Doctor Who Season 5–the Facebook Marathon: Part 6

The adventure continues.

March 12, 2011, 9.56 am. Having tired myself out with incessant Doctor Who and a lot of gin, I’d gone to bed after The Vampires of Venice, but woke up fresh the next day to continue the marathon in the morning. Now I think on it, I’d done a mid-season break before Steven Moffat had! Thankfully, many of the usual suspects were still online to keep the chat going…

NB – as before, if your name or image is on these screenshots and you’d rather it wasn’t, PM me on Facebook and I’ll edit the image. Thanks!

Next up, the first iteration of one of Steven Moffat’s better ideas – getting established, big-name authors new to the show itself to write Who. First out of the gate was Men Behaving Badly scribe Simon Nye, giving us a most atypical episode that was one of the wittiest – and most meta – of the season:

Season 5, Episode 7: Amy’s Choice

I got up, yawned, stretched and had a cup of tea (9.56 am being a little early for gin):


Somehow, Amy and Rory are back in Leadworth village, and the Doctor’s popped in for a visit. It makes a nice change after Russell’s era for the Earth people not to live in a grimy London housing estate:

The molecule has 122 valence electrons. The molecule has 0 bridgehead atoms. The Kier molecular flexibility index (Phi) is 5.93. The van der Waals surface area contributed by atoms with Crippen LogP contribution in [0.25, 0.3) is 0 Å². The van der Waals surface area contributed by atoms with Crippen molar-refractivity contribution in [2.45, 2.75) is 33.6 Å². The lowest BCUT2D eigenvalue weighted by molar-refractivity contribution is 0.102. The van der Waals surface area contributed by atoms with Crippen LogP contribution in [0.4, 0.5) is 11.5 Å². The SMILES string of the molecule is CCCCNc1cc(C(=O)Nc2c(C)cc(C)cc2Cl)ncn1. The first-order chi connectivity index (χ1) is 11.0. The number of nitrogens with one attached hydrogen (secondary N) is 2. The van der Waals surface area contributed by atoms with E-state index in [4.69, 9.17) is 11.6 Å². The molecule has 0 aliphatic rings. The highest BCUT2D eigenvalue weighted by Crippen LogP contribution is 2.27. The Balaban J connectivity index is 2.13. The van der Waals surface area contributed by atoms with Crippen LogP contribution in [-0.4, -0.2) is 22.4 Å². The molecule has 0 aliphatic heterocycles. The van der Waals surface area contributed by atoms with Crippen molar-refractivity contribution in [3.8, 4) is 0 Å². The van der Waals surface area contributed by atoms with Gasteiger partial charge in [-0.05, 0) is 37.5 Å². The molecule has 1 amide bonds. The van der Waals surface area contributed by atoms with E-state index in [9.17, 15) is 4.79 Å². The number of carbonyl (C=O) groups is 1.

The Doctor’s having trouble with the TARDIS, but he’s ‘misplaced’ the Haynes manual:


Surprisingly to everyone, the impish Toby Jones pops up wearing a suspiciously familiar costume. His first act is to utterly demolish the tropes that make up the Doctor’s character:


Trapped in what might (or might not) be a fake reality, the Doctor and co are chased by a marauding army of the elderly, angrier even than when George Osborne froze their pension increases:


The script continues to play with and subvert the tropes of the show in both ‘realities’:


And then, shockingly, the first appearance of a new trope that would become all too familiar over the next couple of years. The bemulleted Rory is unexpectedly turned to dust, disintegrating in Amy’s arms, the first of many, many deaths:


By the end of the episode, it’s become clear that neither ‘reality’ was real, and neither was the Dream Lord. I remembered having heard gripes about the mechanism that allowed all this to happen, when the method was so much less important than the psychological exploration it caused:


And the conclusion:


Yes, the intervening hours of sleep had at this point lessened the number of friends chiming in on the comments. But like sand people, they’d soon be back, and in greater numbers…

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